The University of Pennsylvania’s Rowing Center on the Schuylkill River recently completed a $13.5 million renovation to its historical boathouse, rowing docks, and gangway.
The original Maderia Shell House constructed in 1874 and located on Philadelphia’s prestigious Boathouse Row recently reopened as the Burk-Bergman Boathouse, honoring two former legendary Penn rowing coaches. The redesigned boathouse along the scenic stretch of boathouses along the Schuykill River is one of Philadelphia’s most historical and iconic landmarks. Penn’s boathouse is one of the oldest in the country and home to three of Penn’s varsity intercollegiate rowing programs; the men’s heavyweight, men’s lightweight, and women’s rowing teams.
The dated facility was in disrepair and unable to serve the anticipated growth and interest in Penn’s rowing programs. The boathouse required a complete renovation and its supporters envisioned the new facility as a top-notch training center that would help Penn recruit higher caliber student-athletes and allow for better use of the nearly 150-year-old building.
The improvements will move Penn to the top of Division I rowing programs in terms of facilities, boathouse amenities, rowing docks and gangways, indoor training equipment, boat storage, and equitable locker rooms for men and women. Coaches and teammates are hoping their upgrades will help them become nationally recognized and more competitive among the Division I rowing community.
Ewing Cole was the design firm that led the project for the renovation of the boathouse while BoardSafe Docks provided the design, engineering, manufacturing, and installation of the new rowing docks and gangway.
The project restored the original stone structure and maintained the original chttps://boardsafedocks.com/haracter of the historical venue along Boathouse Row. The design completely renovated and modernized its interior. The updates included improvements to their meeting and locker rooms and greatly improved its training facilities for their rowers. Aesthetically, it boasts a soaring main entrance, an open lobby to display trophies and memorabilia, a contemporary lounge and meeting area, and a balcony that overlooks the river. The iconic structure maintains the original historical elements of the 1874 boathouse while offering modern design and conveniences that will wow their rowers and guests. The improved training facilities and workout areas now provide equal space for men and women athletes and an elevator that provides adaptive rowers and guests access to the second floor. The renovation project supported Penn’s mission, vision, and values for inclusive design and showcases the historical and grand structure.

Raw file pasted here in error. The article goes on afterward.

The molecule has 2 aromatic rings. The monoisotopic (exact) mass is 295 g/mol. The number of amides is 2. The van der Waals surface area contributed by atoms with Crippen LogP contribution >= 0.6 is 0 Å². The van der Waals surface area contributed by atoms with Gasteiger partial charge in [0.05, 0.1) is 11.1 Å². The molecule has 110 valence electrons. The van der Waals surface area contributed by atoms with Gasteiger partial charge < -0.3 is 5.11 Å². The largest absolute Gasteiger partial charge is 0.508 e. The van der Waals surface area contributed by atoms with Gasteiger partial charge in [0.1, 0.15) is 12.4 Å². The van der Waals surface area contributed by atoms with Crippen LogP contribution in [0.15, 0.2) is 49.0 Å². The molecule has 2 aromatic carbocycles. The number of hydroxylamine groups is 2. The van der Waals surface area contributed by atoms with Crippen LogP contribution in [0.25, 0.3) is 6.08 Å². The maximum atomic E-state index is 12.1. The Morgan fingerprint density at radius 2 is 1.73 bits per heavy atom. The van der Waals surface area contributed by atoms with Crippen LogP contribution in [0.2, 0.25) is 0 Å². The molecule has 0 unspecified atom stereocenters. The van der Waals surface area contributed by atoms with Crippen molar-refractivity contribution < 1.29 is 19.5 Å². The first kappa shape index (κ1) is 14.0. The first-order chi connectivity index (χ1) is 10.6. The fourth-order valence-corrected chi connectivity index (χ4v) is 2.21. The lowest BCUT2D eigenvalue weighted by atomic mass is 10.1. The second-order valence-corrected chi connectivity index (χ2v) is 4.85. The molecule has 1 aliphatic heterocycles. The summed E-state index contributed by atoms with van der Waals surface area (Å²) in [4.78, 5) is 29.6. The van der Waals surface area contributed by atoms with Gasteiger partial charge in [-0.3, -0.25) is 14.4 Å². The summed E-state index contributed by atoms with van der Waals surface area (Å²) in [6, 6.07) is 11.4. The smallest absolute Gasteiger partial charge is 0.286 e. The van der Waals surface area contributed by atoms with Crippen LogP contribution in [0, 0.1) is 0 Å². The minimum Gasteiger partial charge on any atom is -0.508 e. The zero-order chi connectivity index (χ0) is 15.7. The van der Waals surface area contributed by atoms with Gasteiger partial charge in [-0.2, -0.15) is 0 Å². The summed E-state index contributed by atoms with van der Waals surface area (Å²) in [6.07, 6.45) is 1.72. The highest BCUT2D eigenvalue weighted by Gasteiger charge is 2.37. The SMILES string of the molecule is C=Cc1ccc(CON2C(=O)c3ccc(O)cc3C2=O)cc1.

Over 200 alumni and former rowers donated to the campaign demonstrating their support for the project and the sport of rowing, Penn’s teams, and the University. The Burk-Bergman facility and its amenities have become the envy of other rowing clubs and are expected to attract top-performing recruits.
BoardSafe’s solution for water access and updates to Penn’s rowing docks and gangway included disposal of the existing wooden gangway and aging floating dock system. A new aluminum gangway and aluminum-welded floating dock were designed to fit the previous layout and setbacks. The aluminum products now showcased at the facility offer increased structural integrity and durability for their location on the river.
The new gangway measures 20 feet by 84 feet and is attached to the concrete bulkhead using the proprietary BoardSafe Bulkhead Mounting System. Because the concrete varied in elevation, a rubber transition strip was installed to provide a smooth transition from the concrete walkways leading onto the aluminum welded gangway.
The rowing docks are approximately 2000 sq feet with a freeboard of 6 inches. They are constructed using aluminum-welded frames with composite decking featuring the TimberStrong Fastening System. The fasteners are attached between boards, rather than on top, negating the possibility of screws popping out of the decking. Philadelphia winters and the current on the Schuylkill can be harsh, and the construction of their new docks will offer greater longevity and lower maintenance from the freezing and thawing that occurs along the river. Supporting the floating docks are non-polluting flotation made with plastic encapsulated foam.
The iconic “split P” logo the University of Pennsylvania is known for was added to the center of their gangway. Their new quality rowing docks system and gangway will add to the legacy Penn is creating.
For history buffs, you may learn more about the University of Pennsylvania’s history of rowing in this link, which is among one of the oldest collegiate boathouses in the country.
BoardSafe Docks specializes in design consultation, engineering, and manufacturing of rowing centers, marinas, adaptive kayak launches, fishing piers, gangways, and pedestrian bridges. They will work with you to ensure your project is accessible to the widest range of users ensuring that the necessary accessible and adaptive features are not overlooked. As the industry leader, BoardSafe was honored to design and manufacture the gangway and rowing docks for this historical locale that has become the envy of other collegiate rowing centers.
Below are video links to other successful rowing center projects that make BoardSafe Docks the most experienced and trusted expert for collegiate rowing centers looking for the highest-performing rowing docks. Their product designs will help attract the highest caliber rowers.
To learn more about BoardSafe Docks’s additional projects and capabilities, you can view our “About Us” video here:
For more information about this project and others, or for consultation, visit us at boardsafedocks.com or call 610-899-0286.